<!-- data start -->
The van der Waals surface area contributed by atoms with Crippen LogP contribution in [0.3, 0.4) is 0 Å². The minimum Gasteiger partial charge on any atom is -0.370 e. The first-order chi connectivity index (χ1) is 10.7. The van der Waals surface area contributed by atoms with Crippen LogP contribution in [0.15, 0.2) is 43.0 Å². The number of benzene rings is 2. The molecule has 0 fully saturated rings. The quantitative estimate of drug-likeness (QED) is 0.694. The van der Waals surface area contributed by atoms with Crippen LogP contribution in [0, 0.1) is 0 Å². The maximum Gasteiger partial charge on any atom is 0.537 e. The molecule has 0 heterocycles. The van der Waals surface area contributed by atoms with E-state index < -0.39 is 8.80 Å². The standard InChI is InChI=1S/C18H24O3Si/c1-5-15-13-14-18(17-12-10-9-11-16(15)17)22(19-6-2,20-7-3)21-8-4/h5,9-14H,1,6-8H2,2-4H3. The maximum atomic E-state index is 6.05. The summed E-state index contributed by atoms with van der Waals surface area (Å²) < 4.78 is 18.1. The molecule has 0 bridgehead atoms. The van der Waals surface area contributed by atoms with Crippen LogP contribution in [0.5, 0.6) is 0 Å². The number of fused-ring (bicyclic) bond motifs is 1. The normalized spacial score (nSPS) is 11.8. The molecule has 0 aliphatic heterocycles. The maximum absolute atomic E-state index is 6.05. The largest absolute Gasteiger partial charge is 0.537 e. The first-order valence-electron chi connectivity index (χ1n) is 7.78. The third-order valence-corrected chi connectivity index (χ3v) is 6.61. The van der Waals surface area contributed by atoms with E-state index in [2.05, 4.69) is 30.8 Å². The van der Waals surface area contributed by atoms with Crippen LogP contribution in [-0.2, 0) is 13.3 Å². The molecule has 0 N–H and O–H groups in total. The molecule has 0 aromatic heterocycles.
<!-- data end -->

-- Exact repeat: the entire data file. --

The van der Waals surface area contributed by atoms with Crippen LogP contribution in [0.3, 0.4) is 0 Å². The minimum Gasteiger partial charge on any atom is -0.370 e. The first-order chi connectivity index (χ1) is 10.7. The van der Waals surface area contributed by atoms with Crippen LogP contribution in [0.15, 0.2) is 43.0 Å². The number of benzene rings is 2. The molecule has 0 fully saturated rings. The quantitative estimate of drug-likeness (QED) is 0.694. The van der Waals surface area contributed by atoms with Crippen LogP contribution in [0, 0.1) is 0 Å². The maximum Gasteiger partial charge on any atom is 0.537 e. The molecule has 0 heterocycles. The van der Waals surface area contributed by atoms with E-state index < -0.39 is 8.80 Å². The standard InChI is InChI=1S/C18H24O3Si/c1-5-15-13-14-18(17-12-10-9-11-16(15)17)22(19-6-2,20-7-3)21-8-4/h5,9-14H,1,6-8H2,2-4H3. The maximum atomic E-state index is 6.05. The summed E-state index contributed by atoms with van der Waals surface area (Å²) < 4.78 is 18.1. The molecule has 0 bridgehead atoms. The van der Waals surface area contributed by atoms with Crippen LogP contribution in [0.5, 0.6) is 0 Å². The number of fused-ring (bicyclic) bond motifs is 1. The normalized spacial score (nSPS) is 11.8. The molecule has 0 aliphatic heterocycles. The maximum absolute atomic E-state index is 6.05. The largest absolute Gasteiger partial charge is 0.537 e. The first-order valence-electron chi connectivity index (χ1n) is 7.78. The third-order valence-corrected chi connectivity index (χ3v) is 6.61. The van der Waals surface area contributed by atoms with E-state index in [2.05, 4.69) is 30.8 Å². The van der Waals surface area contributed by atoms with Crippen LogP contribution in [-0.2, 0) is 13.3 Å². The molecule has 0 N–H and O–H groups in total. The molecule has 0 aromatic heterocycles.